Beards make men more desirable but what about women? Unwanted hair is undoubtedly every woman’s scourge. Oh wait, there are murmurings of a backlash from some hirsute ladies who are extremely proud of their facial hair. Yes, talk about body confidence, if you prefer.
Here, in an attempt to encourage young women to adopt a more forgiving attitude towards their bodies, Onmanorama Women features 10 bearded ladies who chose to celebrate their anomalies with pride.
1. Harnaam Kaur
This UK-based 26-year-old is a model, body positivity activist and a life coach. Harnaam first noticed her unusual facial hair when she was all of 11. Challenging bullies, online trolls and beauty standards, she started growing beard 10 years ago after getting converted to Sikhism.
2. Balpreet Kaur
Another Sikh woman, Balpreet doesn’t want to waste her time on physical beauty. She says she’d rather invest that time on cultivating some inner virtues. The 25-year-old who sports a beard and sideburns rose to fame in 2012 when a bully from her college posted her picture in a ‘funny’ Reddit thread. When Balpreet, who was then studying Neuroscience at Ohio University, saw the cruel comments on the Internet, she didn’t get upset or offended. Instead, she posted a reply that won her millions of fans: “To me, my face isn’t important but the smile and the happiness that lie behind the face are.”
German-born Mariam, 53, started having facial hair ever since the birth of her son 33 years ago. The single mom, who used to pluck her facial hair every day for almost two decades, stopped tweezing after a while and decided that she would keep a beard. Today, Mariam travels the world as part of a bearded lady circus act and blogs about her life.
4. Annalisa Hackleman
Annalisa from California was diagnosed with polycystic ovary syndrome at 13. Now 33 years old, Annalisa works as a professional photographer and interestingly, spends most of her time making other women feel beautiful, despite feeling the burden of her own insecurities.
5. Jennifer Miller
Perhaps the most successful bearded lady, Jennifer Miller (56) is an American circus entertainer, writer, and professor at the Pratt Institute in Brooklyn, NY. She has lived with a beard for most of her life. She is also a performing artist, juggler and fire eater. Miller, who is the co-founder of circus Amouk, lives in New York City.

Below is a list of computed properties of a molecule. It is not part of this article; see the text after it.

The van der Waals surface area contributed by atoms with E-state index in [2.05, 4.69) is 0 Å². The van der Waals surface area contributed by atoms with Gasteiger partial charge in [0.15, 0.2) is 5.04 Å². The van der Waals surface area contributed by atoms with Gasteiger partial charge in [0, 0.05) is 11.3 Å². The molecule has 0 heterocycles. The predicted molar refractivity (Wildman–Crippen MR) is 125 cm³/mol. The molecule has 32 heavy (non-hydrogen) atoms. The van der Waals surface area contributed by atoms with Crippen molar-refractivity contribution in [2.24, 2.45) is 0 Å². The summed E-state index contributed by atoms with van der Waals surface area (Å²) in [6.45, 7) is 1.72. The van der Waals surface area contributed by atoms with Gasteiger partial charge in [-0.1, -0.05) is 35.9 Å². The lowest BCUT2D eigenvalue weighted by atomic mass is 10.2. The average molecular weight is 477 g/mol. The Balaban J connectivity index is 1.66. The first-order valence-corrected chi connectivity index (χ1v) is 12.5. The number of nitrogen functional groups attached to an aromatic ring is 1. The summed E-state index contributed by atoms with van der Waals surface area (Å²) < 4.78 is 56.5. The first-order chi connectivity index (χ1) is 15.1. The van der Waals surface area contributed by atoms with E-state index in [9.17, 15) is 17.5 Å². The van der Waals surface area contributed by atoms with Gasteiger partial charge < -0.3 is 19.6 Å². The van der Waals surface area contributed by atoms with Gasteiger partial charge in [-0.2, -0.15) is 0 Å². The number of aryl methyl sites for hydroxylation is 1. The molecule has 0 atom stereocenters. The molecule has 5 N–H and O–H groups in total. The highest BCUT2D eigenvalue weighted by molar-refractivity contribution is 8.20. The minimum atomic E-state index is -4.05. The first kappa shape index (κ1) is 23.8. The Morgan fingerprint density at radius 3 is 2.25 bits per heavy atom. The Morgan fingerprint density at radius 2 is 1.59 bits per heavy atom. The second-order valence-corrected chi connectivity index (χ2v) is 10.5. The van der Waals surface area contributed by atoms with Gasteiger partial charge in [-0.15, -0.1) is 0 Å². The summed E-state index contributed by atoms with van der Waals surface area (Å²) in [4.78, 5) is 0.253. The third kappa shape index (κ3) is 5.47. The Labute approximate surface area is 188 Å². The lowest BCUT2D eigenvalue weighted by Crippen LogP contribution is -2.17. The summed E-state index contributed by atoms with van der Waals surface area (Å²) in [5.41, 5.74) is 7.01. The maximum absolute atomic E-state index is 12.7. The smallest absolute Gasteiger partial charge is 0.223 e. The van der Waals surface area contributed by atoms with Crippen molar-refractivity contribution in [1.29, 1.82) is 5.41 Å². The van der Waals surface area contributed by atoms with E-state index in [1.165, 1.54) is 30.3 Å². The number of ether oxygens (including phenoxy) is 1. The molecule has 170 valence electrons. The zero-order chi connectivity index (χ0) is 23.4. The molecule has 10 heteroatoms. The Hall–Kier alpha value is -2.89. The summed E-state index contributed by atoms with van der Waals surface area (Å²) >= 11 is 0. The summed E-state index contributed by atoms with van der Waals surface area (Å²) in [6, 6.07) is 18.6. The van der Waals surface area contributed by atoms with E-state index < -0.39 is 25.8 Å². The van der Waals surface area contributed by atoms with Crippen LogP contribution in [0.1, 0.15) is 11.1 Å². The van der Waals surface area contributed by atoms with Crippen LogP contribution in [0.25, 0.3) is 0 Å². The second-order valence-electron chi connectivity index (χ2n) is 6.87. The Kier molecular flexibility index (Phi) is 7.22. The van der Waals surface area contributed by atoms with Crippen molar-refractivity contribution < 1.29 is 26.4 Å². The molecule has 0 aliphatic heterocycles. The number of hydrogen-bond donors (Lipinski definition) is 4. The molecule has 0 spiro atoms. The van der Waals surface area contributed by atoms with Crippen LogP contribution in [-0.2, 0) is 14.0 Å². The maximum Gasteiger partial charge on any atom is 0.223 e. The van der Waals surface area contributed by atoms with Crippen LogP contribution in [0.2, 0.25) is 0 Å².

6. Little Bear
Little Bear Schwarz had been waxing, shaving and undergoing laser treatment to get rid of her unwanted fuzz ever since she was as a teenager. For years, the 33-year-old from Seattle would wake up early to shave before her partners woke up, ensuring they wouldn't see her stubble. But now, Bear embraces her little beard and even styles it with a ribbon. Bear works as a performer with a circus group.
7. Kore Bobisuthi
A 30-year-old mom from Oakland, Kore Bobisuthi draws attention from almost every person she comes into contact with. The thing that shines the spotlight is her brown beard - full and natural, covering her chin and upper neck, running up the sides of her face. Apparently, she also hid behind the razor for so many years before finally deciding to ditch the clean-shaven look for good. Once she embraced her new look, she competed in a beard and mustache competition and became a subject of euphoric headlines in the media.
8. Jessa Olmstead
Jessa Olmstead is a Guinness Record holder for the longest beard on a woman in history. Jessa works as a performer at the Venice Beach Freakshow.
9. Vivian Wheeler
Although she was born a hermaphrodite (with both male and female reproductive systems), Vivian Wheeler’s male sex organs were removed soon after her birth. But Vivian continued to produce in profusion one attribute most females do not possess: facial hair. Now 59, Vivian, who had been a performer in sideshows for the most part of her adult life, has no qualms about showing herself in public.
10. Rose Geil
Oregon-based Rose Geil says she feels sexy and confident ever since she stopped shaving her facial. Rose, 40, believes her hairiness is due to a combination of polycystic ovary syndrome and genetics.